A confidant is a character, often a friend, whose role is to be present when the hero or heroine needs a sympathetic listener to confide in. Nick Carraway in The Great Gatsby is an excellent example of a confidant, as well as a narrator. He is not only a confidant for one character, but many.
Nick Carraway’s prime reason for being such a good confidant is that he is so honest, sympathetic, compassionate, and open minded. He states at the very beginning of chapter one that his father told him “whenever you feel like criticizing anyone, just remember that all the people in this world haven’t had the advantages that you’ve had (Fitzgerald 1).” He also states he is “inclined to reserve all judgments.” Carraway wants people to know that he is not a judgmental man. However, he does state that his tolerance does have a limit. Nick Carraway tries to see the good in people and not judge them for bad choices and actions, making him a perfect confidant in this novel. He also says about himself: "Everyone suspects himself of at least one of the cardinal virtues, and this is mine: I am one of the few honest people that I have ever known (Fitzgerald Chapter 3)." Nick possesses all the characteristics of being a confidant, especially honesty. Nicks aim to be so honest and objective make not only the reader, but the characters trust him.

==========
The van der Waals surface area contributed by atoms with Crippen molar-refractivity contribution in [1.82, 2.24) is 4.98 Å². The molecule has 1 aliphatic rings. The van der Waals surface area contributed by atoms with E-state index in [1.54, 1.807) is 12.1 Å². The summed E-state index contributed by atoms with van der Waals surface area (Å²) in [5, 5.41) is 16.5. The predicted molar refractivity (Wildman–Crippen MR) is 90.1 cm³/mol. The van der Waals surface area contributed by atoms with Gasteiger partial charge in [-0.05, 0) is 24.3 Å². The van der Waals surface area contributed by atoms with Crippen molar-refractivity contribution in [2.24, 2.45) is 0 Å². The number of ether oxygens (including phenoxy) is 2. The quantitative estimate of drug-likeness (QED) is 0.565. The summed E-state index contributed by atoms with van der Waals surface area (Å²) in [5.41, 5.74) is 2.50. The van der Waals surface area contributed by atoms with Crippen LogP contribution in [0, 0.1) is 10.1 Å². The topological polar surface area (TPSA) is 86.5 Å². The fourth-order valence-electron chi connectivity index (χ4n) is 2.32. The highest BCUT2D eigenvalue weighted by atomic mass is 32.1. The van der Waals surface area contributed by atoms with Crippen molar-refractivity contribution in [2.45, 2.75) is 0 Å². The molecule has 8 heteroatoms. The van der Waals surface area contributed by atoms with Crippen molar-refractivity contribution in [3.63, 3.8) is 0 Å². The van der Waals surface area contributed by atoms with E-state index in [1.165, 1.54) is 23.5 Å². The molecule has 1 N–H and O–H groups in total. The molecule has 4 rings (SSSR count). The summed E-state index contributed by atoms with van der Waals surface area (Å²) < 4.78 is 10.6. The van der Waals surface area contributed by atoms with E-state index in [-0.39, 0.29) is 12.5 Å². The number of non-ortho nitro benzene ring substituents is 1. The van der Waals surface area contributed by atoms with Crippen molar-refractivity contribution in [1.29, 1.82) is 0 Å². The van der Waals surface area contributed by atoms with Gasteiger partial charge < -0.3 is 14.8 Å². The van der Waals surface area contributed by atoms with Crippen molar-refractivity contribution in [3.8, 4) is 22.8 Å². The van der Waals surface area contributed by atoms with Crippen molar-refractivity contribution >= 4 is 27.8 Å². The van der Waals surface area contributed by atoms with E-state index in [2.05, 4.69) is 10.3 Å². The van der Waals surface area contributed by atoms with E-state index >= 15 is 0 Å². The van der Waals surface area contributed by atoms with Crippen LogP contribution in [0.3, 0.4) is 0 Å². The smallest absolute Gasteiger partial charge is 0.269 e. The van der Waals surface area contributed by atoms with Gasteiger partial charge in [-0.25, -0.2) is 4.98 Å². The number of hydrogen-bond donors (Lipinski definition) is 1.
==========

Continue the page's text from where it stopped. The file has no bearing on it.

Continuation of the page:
Nick is also a good confidant because he is stable. He is thirty years old; therefore he is not an immature and inexperienced man. Furthermore, Nick is the only stable character in the novel. He has a conscience, he is not selfish, and he has common decency not really displayed in any of the other characters. Nick Carraway is the only character in the novel not constantly burdened with problems in his life, making him an obvious person to confide in.
The character that Nick Carraway is most often a confidant is Jay Gatsby. Gatsby is a very troubled man who is in love with Carraway’s cousin, Daisy, who is already married to another man....
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